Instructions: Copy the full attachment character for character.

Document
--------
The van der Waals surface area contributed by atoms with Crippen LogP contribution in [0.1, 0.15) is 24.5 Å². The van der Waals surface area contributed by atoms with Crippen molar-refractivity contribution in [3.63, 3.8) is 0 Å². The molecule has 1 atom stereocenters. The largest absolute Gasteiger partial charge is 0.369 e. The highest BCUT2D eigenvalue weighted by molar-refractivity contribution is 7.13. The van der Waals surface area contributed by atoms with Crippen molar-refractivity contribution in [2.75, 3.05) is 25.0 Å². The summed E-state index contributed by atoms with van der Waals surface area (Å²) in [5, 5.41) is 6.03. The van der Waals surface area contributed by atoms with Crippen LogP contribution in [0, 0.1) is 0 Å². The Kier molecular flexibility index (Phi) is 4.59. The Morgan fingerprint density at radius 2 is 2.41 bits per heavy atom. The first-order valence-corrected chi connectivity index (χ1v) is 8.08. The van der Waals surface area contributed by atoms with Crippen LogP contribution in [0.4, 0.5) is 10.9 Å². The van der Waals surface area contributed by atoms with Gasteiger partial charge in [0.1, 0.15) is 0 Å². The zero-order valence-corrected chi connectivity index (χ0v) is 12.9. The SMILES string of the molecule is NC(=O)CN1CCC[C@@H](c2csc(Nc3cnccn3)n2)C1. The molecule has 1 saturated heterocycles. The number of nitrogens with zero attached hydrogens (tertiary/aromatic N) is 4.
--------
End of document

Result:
The van der Waals surface area contributed by atoms with Crippen LogP contribution in [0.1, 0.15) is 24.5 Å². The van der Waals surface area contributed by atoms with Crippen molar-refractivity contribution in [3.63, 3.8) is 0 Å². The molecule has 1 atom stereocenters. The largest absolute Gasteiger partial charge is 0.369 e. The highest BCUT2D eigenvalue weighted by molar-refractivity contribution is 7.13. The van der Waals surface area contributed by atoms with Crippen molar-refractivity contribution in [2.75, 3.05) is 25.0 Å². The summed E-state index contributed by atoms with van der Waals surface area (Å²) in [5, 5.41) is 6.03. The van der Waals surface area contributed by atoms with Crippen LogP contribution in [0, 0.1) is 0 Å². The Kier molecular flexibility index (Phi) is 4.59. The Morgan fingerprint density at radius 2 is 2.41 bits per heavy atom. The first-order valence-corrected chi connectivity index (χ1v) is 8.08. The van der Waals surface area contributed by atoms with Crippen LogP contribution in [0.4, 0.5) is 10.9 Å². The van der Waals surface area contributed by atoms with Gasteiger partial charge in [0.1, 0.15) is 0 Å². The zero-order valence-corrected chi connectivity index (χ0v) is 12.9. The SMILES string of the molecule is NC(=O)CN1CCC[C@@H](c2csc(Nc3cnccn3)n2)C1. The molecule has 1 saturated heterocycles. The number of nitrogens with zero attached hydrogens (tertiary/aromatic N) is 4.